Orlando Magic President Pat Williams has been in the NBA for 46 years, and the Draft Lottery is still the most dramatic event with which he’s ever been involved.

“It’s the most nerve-racking, tension-filled event that I’ve ever been a part of,” Williams said on The Morning Show. “More so than any games. More so than the draft itself.”

And no, that’s not hyperbole.

“In the draft itself, you know what’s going to happen,” Williams explained. “You’ve got a pretty good idea. Teams talk to each other.”

But sitting there powerless and pondering ping-pong possibilities? Terrifying.

“You’re sitting there at the mercy of all of this,” Williams said. “You have no control. None. Zero.”

And the entire future of your franchise could hinge on it. Need proof? Look no further than San Antonio, which has used its draft-lottery winnings to take David Robinson and Tim Duncan.

Williams called Gregg Popovoch a “fine coach,” but added, “he was not a genius until those two guys came along.”

“For 20 years, San Antonio has ridden the Robinson/Duncan thing based on the excitement and the adventure of winning those lotteries when they had two great big men coming along,” Williams said. “And you can’t always make that call. Many years you win it and there’s not a dominant player.”

Michael Olowokandi. Kwame Brown. The list goes on.

“There have been some picks that just didn’t get it done for you,” Williams said.

But not for San Antonio.

“Gregg Popovich goes to the Hall of Fame because two ping-pong balls bounced the right way in the right year,” Williams observed.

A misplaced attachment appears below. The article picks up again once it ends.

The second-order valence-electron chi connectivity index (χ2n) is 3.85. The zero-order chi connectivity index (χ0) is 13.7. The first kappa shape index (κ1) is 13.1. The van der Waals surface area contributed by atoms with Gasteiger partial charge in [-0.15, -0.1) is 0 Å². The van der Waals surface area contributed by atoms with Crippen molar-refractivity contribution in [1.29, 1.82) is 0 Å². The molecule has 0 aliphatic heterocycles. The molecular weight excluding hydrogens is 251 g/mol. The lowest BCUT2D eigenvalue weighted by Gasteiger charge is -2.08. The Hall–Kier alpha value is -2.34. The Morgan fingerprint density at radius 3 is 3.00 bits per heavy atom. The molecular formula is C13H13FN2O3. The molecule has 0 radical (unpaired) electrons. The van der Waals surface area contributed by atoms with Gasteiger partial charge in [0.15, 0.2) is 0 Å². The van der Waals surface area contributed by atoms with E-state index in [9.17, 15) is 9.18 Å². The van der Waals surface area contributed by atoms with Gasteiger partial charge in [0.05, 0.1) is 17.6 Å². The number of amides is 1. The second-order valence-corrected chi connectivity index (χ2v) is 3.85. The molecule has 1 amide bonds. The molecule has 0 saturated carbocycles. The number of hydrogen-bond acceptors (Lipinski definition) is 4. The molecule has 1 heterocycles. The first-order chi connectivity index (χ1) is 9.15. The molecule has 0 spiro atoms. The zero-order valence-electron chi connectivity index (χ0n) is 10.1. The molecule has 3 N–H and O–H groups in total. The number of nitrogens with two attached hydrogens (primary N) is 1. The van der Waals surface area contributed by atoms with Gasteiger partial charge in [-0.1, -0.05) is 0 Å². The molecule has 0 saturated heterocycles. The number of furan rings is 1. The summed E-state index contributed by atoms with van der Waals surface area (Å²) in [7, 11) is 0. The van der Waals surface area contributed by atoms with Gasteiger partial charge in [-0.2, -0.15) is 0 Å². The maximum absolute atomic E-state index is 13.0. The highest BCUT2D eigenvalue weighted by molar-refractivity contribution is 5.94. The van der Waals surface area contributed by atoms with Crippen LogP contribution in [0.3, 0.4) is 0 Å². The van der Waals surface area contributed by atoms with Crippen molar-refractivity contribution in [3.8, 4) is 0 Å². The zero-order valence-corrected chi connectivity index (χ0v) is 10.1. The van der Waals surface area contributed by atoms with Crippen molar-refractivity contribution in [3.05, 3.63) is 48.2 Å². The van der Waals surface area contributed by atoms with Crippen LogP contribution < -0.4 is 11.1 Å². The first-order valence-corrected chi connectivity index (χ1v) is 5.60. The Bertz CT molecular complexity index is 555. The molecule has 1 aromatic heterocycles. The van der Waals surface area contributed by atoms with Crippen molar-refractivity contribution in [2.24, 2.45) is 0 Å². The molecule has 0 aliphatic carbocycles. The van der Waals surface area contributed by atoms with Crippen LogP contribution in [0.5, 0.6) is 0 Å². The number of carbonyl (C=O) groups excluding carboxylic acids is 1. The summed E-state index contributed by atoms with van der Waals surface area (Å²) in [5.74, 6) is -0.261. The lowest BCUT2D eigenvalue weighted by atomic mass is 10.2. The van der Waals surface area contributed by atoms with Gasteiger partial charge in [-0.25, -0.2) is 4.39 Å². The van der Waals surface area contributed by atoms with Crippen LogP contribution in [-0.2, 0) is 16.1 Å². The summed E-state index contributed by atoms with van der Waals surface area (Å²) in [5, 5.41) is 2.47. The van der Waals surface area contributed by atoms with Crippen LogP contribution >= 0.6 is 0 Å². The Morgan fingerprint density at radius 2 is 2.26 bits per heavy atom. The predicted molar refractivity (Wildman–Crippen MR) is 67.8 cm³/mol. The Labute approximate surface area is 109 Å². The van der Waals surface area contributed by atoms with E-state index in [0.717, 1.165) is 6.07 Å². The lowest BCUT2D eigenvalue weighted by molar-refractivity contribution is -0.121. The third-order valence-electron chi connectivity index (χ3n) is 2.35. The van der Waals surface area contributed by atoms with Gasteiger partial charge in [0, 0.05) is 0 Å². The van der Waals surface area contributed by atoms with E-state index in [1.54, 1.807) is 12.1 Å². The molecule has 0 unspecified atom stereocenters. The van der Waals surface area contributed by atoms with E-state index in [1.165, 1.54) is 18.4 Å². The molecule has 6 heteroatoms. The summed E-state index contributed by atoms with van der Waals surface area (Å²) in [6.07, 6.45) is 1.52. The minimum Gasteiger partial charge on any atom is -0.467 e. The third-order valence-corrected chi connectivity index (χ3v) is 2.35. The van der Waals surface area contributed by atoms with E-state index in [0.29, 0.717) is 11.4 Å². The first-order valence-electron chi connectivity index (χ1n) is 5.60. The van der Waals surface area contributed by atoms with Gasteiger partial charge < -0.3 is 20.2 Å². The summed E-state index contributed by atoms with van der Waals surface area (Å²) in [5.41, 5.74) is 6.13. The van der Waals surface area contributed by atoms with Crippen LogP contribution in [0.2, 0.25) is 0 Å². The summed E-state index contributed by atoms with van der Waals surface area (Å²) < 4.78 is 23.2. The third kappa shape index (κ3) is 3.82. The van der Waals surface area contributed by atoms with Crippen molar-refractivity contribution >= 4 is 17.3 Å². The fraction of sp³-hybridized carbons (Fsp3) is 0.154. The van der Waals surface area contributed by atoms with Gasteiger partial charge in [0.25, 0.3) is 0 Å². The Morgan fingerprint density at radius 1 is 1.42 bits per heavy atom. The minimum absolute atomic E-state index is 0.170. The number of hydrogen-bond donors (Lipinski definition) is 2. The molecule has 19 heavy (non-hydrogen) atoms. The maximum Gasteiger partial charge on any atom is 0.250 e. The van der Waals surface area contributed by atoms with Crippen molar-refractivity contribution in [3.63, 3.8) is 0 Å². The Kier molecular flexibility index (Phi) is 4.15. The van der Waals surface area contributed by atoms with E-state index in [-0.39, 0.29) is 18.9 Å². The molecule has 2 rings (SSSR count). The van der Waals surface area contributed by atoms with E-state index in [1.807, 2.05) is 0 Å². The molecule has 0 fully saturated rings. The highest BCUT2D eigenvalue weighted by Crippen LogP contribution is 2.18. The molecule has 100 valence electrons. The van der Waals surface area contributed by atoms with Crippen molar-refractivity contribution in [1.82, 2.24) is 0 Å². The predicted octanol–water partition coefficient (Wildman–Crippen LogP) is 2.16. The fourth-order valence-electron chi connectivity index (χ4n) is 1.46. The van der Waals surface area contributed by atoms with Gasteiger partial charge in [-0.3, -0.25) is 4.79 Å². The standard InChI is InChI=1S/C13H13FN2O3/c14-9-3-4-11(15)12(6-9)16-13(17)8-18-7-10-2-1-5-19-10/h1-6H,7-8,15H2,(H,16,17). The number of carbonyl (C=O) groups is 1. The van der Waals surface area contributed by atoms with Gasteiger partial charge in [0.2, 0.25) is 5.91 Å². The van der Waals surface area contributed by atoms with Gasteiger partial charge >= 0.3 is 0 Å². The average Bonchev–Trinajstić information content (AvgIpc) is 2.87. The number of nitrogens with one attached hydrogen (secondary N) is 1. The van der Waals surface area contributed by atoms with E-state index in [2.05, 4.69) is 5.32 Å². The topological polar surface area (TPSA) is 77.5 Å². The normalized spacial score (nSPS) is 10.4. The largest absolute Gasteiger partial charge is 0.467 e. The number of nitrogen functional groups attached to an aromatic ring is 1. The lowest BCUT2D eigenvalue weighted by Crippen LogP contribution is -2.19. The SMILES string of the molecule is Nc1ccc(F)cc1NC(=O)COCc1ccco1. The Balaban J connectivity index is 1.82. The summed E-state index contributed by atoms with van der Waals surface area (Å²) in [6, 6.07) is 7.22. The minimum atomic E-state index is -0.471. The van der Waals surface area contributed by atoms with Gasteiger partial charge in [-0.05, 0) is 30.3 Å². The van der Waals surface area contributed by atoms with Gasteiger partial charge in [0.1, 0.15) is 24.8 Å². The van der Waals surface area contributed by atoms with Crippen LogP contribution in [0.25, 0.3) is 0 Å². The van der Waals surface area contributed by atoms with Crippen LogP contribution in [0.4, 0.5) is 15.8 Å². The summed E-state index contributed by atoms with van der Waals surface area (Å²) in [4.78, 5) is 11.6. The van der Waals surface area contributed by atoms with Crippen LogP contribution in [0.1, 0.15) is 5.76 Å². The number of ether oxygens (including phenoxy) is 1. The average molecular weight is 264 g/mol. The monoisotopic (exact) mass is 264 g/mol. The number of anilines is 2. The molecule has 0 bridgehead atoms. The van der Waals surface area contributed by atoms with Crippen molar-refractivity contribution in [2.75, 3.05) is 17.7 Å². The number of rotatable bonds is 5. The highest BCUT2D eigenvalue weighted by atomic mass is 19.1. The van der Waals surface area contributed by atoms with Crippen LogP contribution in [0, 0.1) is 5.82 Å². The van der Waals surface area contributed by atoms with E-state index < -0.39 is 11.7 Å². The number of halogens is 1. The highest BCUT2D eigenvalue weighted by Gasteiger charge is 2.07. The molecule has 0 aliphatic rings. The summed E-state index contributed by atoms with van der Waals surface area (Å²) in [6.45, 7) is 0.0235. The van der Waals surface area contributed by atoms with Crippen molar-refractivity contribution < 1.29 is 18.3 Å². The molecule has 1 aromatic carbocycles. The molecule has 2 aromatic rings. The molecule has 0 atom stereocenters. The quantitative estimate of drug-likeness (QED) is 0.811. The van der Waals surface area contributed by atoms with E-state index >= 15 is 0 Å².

Looking at this year’s lottery, the Magic did okay for themselves, collecting picks 4 and 12. Williams predicts that Cleveland, which had just a 1.7 percent chance of getting the first overall pick, will take Joel Embiid, with Milwaukee taking Jabari Parker second. He also thinks that Philadelphia will take Andrew Wiggins third and pair him in the backcourt with Michael Carter-Williams “for the next decade or so.”

“That’ll be a handful,” Williams said.

Orlando has always made great use of the first overall pick, which it has had three times. The Magic took Shaquille O’Neal in 1992, Chris Webber in 1993 and Dwight Howard in 2004. Webber was immediately sent to Golden State for Penny Hardaway.

“Our fans were ballistically angry,” Williams recalled.

Williams said that the Magic had decided to take Webber but received a phone call from Hardaway the day before the draft. “I get the feeling you’re not going to take me, but you should,” Williams remembered Hardaway saying. “I will do whatever you want to be your pick.”

So Hardaway flew to Orlando and worked out for the Magic. He hit a game-winning three in a scrimmage and looked at Williams and others as if to say, Is there anything else you’d like to see?

Orlando, however, took Webber – and promptly traded him for Hardaway and three future first-round picks.

Not too shabby.

Williams, 74, was also asked about his relationship with Donald Sterling.

“From the beginning, Donald has been a handful – just the way he’s handled himself, the way he’s run his club,” Williams said. “Don’t lose sight of the fact that for decades, the Clippers were just inept – seemingly with no plan. They just were inept. They never could get over that. And in the process, Donald could be just so cruel to people.”

Williams stands by Adam Silver’s decision to fine Sterling and try to force him to sell his franchise.

“Adam Silver had no choice,” Williams said. “First of all, his players were absolutely going to rebel. Everybody in America was stunned and shocked. The organization was traumatized. And in a league that’s 80 percent African-American, you just can’t stand for that.”

Williams saw Silver at the draft lottery Tuesday and told him he’s doing a remarkable job. Silver said thank you.

“He stepped in here as a leader very early with some very bold decisions that he’s had to make,” Williams said. “And he’s holding firm here.”


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